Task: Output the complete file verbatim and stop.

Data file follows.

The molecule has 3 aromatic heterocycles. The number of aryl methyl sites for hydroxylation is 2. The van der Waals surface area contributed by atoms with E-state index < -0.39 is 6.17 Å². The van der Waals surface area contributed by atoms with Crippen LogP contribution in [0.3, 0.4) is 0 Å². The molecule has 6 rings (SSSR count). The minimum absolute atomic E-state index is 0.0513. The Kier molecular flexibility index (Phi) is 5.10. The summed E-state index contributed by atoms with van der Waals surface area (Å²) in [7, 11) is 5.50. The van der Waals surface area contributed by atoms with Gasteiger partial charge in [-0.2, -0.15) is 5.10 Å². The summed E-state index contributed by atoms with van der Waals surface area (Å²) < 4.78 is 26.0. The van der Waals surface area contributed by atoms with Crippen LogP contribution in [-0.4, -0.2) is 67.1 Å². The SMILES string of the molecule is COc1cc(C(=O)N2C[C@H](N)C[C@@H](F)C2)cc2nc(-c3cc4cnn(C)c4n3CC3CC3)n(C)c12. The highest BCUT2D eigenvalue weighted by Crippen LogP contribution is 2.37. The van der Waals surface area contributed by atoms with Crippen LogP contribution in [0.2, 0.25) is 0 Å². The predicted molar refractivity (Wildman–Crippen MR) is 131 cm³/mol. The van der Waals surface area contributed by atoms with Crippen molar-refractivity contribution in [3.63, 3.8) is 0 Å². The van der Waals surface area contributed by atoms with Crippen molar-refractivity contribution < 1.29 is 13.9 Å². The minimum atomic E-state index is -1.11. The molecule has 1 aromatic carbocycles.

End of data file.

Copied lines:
The molecule has 3 aromatic heterocycles. The number of aryl methyl sites for hydroxylation is 2. The van der Waals surface area contributed by atoms with E-state index < -0.39 is 6.17 Å². The van der Waals surface area contributed by atoms with Crippen LogP contribution in [0.3, 0.4) is 0 Å². The molecule has 6 rings (SSSR count). The minimum absolute atomic E-state index is 0.0513. The Kier molecular flexibility index (Phi) is 5.10. The summed E-state index contributed by atoms with van der Waals surface area (Å²) in [7, 11) is 5.50. The van der Waals surface area contributed by atoms with Gasteiger partial charge in [-0.2, -0.15) is 5.10 Å². The summed E-state index contributed by atoms with van der Waals surface area (Å²) < 4.78 is 26.0. The van der Waals surface area contributed by atoms with Crippen LogP contribution in [-0.4, -0.2) is 67.1 Å². The SMILES string of the molecule is COc1cc(C(=O)N2C[C@H](N)C[C@@H](F)C2)cc2nc(-c3cc4cnn(C)c4n3CC3CC3)n(C)c12. The highest BCUT2D eigenvalue weighted by Crippen LogP contribution is 2.37. The van der Waals surface area contributed by atoms with Crippen LogP contribution in [0.2, 0.25) is 0 Å². The predicted molar refractivity (Wildman–Crippen MR) is 131 cm³/mol. The van der Waals surface area contributed by atoms with Crippen molar-refractivity contribution in [3.63, 3.8) is 0 Å². The van der Waals surface area contributed by atoms with Crippen molar-refractivity contribution < 1.29 is 13.9 Å². The minimum atomic E-state index is -1.11. The molecule has 1 aromatic carbocycles.